Govind will be remembered with affection by the SSS for his wit, intelligence, determination and humanity, but above all for broadening the Society's perspective to consider the needs of the developing non-native-English-speaking world. His proposal for concentrating on the regularization of consonants will remain an important item on the Society's menu of possibilities for simplifying English spelling.

[Journal of the Simplified Spelling Society, 22, 1997/2 pp34]
[See cartoon list and tribute to Harry Lindgren.]

Free Book Offer for SSS Members:

Thanks to distinguished longstanding Australian SSS member Dr Doug Everingham, we now have available for free distribution to members (£2 to non-members) a limited number of copies of Harry Lindgren's stimulating and original paperback Spelling Reform: A New Approach (Sydney: Alpha Books, 1969, 152pp).

Harry Lindgren (see JSSS 1993/1, p35 for an account of his life and works) was an early proponent of the important concept of reform by stages. His book sets out a strategy whereby a single phonemic regularization (short E only ever to be spelt as such) could lead on through several dozen similar mini-stages to a fully regularized orthography for English ('Phonetic A & B'), one of whose most striking features is a radical new solution to the schwa problem.

Alongside an incisively analytical style, the book is enlivened by a set of delightful cartoons depicting the absurdities of orthographic conservatism. Every serious spelling reformer needs to have digested Harry Lindgren's ideas. Apply to SSS for your copy while stocks last!

[Journal of the Simplified Spelling Society, 22, 1997/2 pp35,26]


Edited by Chris Upward.

Letters are welcomed on any matters raised by items appearing in JSSS, or on any observations or experiences relating to spelling that readers may wish to report.

[See journal and newsletter articles by Cornell Kimball.]

Defining American usage.

I'm enjoying JSSS 1997/1 which I recently received. In response to a couple of pieces in that issue, I'd like to refine a few points regarding current spelling usage in American books and publications.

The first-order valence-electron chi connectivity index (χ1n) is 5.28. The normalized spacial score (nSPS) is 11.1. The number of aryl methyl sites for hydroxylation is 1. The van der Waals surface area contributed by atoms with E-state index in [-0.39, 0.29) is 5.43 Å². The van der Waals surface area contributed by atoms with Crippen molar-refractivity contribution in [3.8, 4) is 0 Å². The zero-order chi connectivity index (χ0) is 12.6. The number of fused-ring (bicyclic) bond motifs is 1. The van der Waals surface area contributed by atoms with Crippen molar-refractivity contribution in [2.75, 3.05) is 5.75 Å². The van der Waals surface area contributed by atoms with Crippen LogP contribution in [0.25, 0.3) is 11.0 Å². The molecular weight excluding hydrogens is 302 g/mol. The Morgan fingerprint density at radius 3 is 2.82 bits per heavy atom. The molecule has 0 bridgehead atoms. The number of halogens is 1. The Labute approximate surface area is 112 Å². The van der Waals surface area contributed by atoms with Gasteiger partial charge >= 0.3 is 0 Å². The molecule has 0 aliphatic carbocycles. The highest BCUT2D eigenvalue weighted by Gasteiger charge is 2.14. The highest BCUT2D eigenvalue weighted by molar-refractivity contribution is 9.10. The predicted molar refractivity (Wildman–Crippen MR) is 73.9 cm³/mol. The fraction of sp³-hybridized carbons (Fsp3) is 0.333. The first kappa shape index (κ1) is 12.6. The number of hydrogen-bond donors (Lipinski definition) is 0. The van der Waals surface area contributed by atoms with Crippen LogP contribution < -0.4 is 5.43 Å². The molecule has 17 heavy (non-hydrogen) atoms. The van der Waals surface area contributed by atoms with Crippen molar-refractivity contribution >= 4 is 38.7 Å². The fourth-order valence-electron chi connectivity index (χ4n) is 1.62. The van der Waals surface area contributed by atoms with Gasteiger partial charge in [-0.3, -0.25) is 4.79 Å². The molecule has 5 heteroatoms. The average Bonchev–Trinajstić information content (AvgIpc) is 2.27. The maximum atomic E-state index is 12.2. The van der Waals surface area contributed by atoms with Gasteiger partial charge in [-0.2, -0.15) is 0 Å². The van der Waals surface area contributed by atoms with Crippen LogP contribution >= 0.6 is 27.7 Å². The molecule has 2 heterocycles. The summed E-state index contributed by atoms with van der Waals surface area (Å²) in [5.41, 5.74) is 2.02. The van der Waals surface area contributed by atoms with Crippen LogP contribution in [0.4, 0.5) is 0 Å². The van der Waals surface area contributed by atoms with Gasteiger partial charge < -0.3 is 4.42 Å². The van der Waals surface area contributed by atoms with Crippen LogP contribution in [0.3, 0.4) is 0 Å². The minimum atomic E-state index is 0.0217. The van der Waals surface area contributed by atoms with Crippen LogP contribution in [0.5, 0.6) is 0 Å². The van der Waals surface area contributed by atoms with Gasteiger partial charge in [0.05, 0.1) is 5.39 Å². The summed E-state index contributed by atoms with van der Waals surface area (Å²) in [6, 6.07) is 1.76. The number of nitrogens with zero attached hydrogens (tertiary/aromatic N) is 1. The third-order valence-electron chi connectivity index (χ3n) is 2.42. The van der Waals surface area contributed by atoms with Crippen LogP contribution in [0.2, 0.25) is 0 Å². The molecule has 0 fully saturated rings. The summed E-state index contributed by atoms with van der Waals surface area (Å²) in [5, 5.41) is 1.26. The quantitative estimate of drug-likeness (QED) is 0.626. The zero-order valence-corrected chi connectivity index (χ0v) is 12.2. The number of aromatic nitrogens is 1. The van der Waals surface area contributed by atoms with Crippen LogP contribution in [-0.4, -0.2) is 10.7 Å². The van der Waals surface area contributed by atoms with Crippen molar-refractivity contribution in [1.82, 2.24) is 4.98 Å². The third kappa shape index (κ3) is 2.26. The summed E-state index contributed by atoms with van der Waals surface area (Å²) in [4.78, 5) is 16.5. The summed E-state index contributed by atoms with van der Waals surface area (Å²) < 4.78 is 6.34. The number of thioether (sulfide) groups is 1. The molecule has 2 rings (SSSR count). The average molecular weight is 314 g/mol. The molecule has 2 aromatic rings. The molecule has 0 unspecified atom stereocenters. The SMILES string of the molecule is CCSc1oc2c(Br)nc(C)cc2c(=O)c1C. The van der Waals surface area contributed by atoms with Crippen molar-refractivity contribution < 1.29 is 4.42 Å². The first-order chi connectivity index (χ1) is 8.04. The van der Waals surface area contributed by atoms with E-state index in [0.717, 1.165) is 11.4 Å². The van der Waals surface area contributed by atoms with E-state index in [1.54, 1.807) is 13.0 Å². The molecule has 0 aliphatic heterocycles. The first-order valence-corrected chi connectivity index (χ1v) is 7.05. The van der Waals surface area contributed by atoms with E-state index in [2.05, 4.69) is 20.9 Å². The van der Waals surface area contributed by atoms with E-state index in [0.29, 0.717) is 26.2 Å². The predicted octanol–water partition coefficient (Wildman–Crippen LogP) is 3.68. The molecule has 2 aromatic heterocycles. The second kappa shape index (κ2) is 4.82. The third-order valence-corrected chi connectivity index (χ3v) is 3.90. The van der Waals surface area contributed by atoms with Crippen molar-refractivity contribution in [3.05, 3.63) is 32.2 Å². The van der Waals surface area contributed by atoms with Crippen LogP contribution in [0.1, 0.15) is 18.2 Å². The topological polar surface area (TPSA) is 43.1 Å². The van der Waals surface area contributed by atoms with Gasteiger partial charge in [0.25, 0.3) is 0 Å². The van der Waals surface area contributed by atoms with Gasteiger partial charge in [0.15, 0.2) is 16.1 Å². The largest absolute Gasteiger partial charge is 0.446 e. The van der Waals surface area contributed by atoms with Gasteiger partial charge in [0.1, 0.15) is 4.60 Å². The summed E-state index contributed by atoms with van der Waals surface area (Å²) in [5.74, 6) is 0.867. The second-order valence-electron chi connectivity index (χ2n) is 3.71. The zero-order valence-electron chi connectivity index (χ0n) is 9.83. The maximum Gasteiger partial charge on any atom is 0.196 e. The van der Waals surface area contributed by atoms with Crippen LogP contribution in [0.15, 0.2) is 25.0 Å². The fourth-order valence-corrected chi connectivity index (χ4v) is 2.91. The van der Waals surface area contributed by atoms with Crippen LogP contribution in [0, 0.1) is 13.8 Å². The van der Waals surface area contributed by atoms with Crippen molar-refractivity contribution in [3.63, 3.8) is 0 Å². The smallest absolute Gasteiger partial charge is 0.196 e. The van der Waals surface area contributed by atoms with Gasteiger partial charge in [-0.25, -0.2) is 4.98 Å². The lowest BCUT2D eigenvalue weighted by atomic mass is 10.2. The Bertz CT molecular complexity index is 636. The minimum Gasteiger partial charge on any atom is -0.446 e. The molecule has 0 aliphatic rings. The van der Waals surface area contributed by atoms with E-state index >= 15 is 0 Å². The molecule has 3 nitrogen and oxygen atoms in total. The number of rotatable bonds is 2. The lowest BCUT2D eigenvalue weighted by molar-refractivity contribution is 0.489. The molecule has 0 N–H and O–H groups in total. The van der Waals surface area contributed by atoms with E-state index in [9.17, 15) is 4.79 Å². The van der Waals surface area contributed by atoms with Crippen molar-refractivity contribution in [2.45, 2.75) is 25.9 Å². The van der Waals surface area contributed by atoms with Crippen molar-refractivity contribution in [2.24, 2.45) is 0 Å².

In the reply to A E Relton in the 'Spelling Advice Column', it's noted (p34) that "the form thru is encountered regularly in America...." I certainly wish that were the case, but unfortunately the fact is that thru is only used once in a while in print in the United States. In signs and other commercial uses thru is of course the dominant form, but in published matter through still greatly prevails, with thru in any form appearing only here and there. The hyphenated form drive-thru can be found sometimes in print, but a search I did for such words (as recounted in the December 1996 SSS Newsletter), found just a few cases of thru appearing by itself or in any compound other than drive-thru.

I say this not to get anyone discouraged regarding such matters. As there is a little usage of thru and a few other simpler forms, it is hopeful that we can increase this. (And that is where we all come in by promoting this, an especially good example being the proposal by Mr Relton.)

I have a few points regarding items in "American Spellings for British Schools?" (JSSS 21: 30-32). I note these for the record, so that we know just how far simpler spellings have come.

On page 30, one part says " the AU/OU digraphs lose their confusing U in American caldron, gage..." Caldron is a standard spelling in American usage, but cauldron is also standard and is the form used by many in published matter. Then, gage is a variant spelling that is only sometimes found in American publications. The form gauge is the one almost always used in books and periodicals of general interest.

(In scientific and engineering material, tho, gage is often the prevalent spelling.)